One of the most undesirable consequences of defaulting on a loan is repossession. Losing a vehicle or other significant item can put you in a bind.
However, sacrificing a piece of property may only be the start of your worries. A repossession also has consequences for your credit.
What happens to your credit after a repossession?
Any delay in payment can hurt your credit score. However, lenders do not typically report late payments to the credit bureaus until you are 30 days behind. The repossession process usually begins 60 days after your missed payment due date.
Derogatory remarks have a high impact on your credit score. The credit bureaus check for defaults and any accounts that go to collections. These agencies also review public records for items such as tax liens, civil judgments and bankruptcies.
Payment history affects about 35% of your score and stays on your record for seven years, affecting the terms you can get on future loans.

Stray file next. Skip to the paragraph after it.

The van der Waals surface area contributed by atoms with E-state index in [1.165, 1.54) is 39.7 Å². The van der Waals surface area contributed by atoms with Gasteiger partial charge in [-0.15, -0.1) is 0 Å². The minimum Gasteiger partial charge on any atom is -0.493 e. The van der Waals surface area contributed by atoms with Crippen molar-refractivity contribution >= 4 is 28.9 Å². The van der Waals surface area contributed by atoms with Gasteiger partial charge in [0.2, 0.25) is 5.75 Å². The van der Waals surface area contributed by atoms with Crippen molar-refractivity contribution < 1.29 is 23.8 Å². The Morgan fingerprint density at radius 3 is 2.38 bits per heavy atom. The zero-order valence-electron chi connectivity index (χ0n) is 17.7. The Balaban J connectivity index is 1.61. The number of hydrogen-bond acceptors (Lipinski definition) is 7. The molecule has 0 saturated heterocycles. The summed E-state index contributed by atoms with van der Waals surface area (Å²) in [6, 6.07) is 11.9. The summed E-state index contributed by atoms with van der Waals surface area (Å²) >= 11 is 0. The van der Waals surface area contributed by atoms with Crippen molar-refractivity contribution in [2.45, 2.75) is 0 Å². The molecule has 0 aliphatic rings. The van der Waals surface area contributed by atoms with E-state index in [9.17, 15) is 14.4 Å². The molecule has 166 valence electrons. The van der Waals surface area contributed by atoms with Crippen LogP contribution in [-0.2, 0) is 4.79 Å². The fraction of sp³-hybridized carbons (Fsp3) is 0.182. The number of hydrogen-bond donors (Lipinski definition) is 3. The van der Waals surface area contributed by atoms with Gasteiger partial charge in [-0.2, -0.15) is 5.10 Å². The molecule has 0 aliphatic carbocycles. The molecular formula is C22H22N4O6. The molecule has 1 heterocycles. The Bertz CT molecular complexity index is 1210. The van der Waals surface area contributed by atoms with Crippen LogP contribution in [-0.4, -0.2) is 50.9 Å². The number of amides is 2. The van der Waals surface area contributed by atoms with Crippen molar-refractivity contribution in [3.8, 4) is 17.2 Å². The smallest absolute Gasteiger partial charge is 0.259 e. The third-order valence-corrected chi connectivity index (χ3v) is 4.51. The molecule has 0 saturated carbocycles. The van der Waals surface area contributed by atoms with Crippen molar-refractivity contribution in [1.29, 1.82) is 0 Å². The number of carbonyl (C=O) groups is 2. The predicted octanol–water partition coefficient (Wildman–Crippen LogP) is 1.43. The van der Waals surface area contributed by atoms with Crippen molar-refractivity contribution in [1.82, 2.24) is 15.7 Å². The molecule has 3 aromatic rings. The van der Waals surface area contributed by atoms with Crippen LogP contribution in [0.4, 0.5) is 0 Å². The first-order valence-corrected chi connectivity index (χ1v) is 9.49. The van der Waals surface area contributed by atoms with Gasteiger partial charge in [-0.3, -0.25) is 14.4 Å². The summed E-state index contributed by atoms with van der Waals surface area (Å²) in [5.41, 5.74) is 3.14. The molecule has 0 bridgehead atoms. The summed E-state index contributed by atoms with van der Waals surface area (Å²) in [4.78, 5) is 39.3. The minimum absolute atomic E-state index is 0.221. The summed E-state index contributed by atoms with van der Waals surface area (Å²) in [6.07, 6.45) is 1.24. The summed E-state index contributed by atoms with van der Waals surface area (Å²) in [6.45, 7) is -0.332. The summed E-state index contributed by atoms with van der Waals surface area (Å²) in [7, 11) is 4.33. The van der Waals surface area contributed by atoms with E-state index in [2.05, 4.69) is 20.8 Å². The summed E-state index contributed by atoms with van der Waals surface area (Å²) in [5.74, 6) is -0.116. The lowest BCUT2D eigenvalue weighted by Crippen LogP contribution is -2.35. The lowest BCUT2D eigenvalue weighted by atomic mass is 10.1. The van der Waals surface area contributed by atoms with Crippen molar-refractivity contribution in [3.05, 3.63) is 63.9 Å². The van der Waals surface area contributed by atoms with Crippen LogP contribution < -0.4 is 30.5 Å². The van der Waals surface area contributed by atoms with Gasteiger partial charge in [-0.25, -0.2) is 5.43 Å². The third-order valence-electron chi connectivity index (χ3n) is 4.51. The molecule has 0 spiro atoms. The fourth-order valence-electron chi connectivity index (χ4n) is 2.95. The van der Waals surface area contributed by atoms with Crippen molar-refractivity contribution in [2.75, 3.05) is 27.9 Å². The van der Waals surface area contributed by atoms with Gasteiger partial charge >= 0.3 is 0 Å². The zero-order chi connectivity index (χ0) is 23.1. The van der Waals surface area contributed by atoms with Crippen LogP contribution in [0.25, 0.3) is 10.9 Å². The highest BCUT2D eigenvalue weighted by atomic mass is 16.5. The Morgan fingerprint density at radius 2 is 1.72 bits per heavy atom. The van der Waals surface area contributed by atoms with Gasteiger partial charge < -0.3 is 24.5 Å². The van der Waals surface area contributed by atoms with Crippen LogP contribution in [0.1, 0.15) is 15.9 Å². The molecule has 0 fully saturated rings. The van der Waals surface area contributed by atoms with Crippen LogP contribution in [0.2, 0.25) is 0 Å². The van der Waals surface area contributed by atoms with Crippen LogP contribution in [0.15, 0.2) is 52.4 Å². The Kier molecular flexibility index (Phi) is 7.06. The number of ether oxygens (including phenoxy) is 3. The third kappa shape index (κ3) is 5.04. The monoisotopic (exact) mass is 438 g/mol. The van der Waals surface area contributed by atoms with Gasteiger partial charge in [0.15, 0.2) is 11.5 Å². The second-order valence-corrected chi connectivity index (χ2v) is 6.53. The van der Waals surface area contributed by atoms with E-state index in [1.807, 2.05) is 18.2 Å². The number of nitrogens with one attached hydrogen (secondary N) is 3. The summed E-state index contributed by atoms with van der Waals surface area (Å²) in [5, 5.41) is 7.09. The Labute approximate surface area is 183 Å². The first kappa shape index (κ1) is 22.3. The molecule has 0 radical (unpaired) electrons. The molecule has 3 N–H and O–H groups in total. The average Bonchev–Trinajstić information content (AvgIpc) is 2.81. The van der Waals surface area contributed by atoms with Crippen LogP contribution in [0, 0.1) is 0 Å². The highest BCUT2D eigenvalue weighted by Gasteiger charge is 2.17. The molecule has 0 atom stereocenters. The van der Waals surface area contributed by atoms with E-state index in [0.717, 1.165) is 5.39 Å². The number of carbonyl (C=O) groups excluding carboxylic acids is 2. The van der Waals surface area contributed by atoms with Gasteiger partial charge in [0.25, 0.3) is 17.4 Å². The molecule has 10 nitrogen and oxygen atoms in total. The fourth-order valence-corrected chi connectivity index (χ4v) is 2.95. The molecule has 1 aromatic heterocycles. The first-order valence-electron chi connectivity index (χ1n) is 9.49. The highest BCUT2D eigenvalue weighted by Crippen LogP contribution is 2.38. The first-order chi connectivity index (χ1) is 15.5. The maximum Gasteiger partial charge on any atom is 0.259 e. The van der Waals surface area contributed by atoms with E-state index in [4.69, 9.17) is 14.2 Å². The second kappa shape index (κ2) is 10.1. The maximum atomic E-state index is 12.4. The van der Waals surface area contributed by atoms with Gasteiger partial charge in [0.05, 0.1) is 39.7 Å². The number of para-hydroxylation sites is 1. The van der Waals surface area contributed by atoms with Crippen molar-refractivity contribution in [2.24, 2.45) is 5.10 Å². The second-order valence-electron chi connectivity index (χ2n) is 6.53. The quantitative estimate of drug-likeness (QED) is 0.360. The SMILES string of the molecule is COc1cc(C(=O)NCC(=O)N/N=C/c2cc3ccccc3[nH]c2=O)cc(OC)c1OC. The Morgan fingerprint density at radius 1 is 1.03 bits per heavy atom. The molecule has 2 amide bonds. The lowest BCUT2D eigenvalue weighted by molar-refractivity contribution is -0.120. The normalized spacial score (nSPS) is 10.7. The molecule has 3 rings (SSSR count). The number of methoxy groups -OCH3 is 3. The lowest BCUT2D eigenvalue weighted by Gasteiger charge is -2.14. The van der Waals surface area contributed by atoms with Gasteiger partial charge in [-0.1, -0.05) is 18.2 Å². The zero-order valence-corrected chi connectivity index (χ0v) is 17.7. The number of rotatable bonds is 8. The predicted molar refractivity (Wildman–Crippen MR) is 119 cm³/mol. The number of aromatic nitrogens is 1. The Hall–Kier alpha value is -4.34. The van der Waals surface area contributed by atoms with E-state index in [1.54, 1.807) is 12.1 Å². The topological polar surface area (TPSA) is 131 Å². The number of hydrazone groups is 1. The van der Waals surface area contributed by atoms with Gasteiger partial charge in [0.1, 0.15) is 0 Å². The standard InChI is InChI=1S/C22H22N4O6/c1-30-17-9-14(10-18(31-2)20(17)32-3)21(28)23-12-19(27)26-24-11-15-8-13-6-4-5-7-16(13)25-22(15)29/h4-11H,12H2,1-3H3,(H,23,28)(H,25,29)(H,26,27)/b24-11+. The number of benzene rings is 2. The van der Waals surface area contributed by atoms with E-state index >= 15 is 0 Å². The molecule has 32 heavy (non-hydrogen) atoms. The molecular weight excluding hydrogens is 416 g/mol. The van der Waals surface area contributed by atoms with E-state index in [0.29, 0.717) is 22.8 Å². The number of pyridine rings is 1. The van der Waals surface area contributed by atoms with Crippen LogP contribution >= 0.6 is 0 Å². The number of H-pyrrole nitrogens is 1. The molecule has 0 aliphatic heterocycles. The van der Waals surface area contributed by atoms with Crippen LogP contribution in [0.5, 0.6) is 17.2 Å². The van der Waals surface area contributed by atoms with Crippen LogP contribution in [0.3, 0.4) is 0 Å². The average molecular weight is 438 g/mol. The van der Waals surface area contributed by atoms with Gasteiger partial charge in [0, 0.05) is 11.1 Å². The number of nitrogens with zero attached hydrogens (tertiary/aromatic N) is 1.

What can you do to avoid repossession?
When financial problems arise, it is usually better to communicate with the lender and try to devise an arrangement to prevent late payments or repossession. You may be able to negotiate a deal that minimizes the harm to your credit score.
A lender may be willing to adjust the payment plan or offer to refinance. Others will allow a deferment, where you can skip a payment or two while you put your finances in order. You will still have to pay the necessary amount at a later date, possibly at the end of the loan.
A repossession has long-lasting effects on your credit report that takes years to undo. While surrendering a piece of property is sometimes inevitable, you can investigate your options to determine which action suits the circumstances.